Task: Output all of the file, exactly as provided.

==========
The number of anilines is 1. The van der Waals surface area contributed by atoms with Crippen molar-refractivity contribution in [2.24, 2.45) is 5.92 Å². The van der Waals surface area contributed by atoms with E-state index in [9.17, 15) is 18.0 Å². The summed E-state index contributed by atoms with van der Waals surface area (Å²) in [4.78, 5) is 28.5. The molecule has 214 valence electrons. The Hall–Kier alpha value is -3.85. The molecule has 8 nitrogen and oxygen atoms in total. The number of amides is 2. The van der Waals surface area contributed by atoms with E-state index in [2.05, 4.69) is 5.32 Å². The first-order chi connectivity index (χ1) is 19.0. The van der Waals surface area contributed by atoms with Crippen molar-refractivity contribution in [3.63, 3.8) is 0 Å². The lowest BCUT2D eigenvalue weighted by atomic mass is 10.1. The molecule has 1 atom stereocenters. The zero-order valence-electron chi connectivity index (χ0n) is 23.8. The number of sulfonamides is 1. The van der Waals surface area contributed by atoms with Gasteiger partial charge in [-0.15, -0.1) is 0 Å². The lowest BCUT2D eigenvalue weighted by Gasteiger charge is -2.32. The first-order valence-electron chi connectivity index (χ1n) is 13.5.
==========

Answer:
The number of anilines is 1. The van der Waals surface area contributed by atoms with Crippen molar-refractivity contribution in [2.24, 2.45) is 5.92 Å². The van der Waals surface area contributed by atoms with E-state index in [9.17, 15) is 18.0 Å². The summed E-state index contributed by atoms with van der Waals surface area (Å²) in [4.78, 5) is 28.5. The molecule has 214 valence electrons. The Hall–Kier alpha value is -3.85. The molecule has 8 nitrogen and oxygen atoms in total. The number of amides is 2. The van der Waals surface area contributed by atoms with E-state index in [2.05, 4.69) is 5.32 Å². The first-order chi connectivity index (χ1) is 19.0. The van der Waals surface area contributed by atoms with Crippen molar-refractivity contribution in [3.63, 3.8) is 0 Å². The lowest BCUT2D eigenvalue weighted by atomic mass is 10.1. The molecule has 1 atom stereocenters. The zero-order valence-electron chi connectivity index (χ0n) is 23.8. The number of sulfonamides is 1. The van der Waals surface area contributed by atoms with Gasteiger partial charge in [-0.15, -0.1) is 0 Å². The lowest BCUT2D eigenvalue weighted by Gasteiger charge is -2.32. The first-order valence-electron chi connectivity index (χ1n) is 13.5.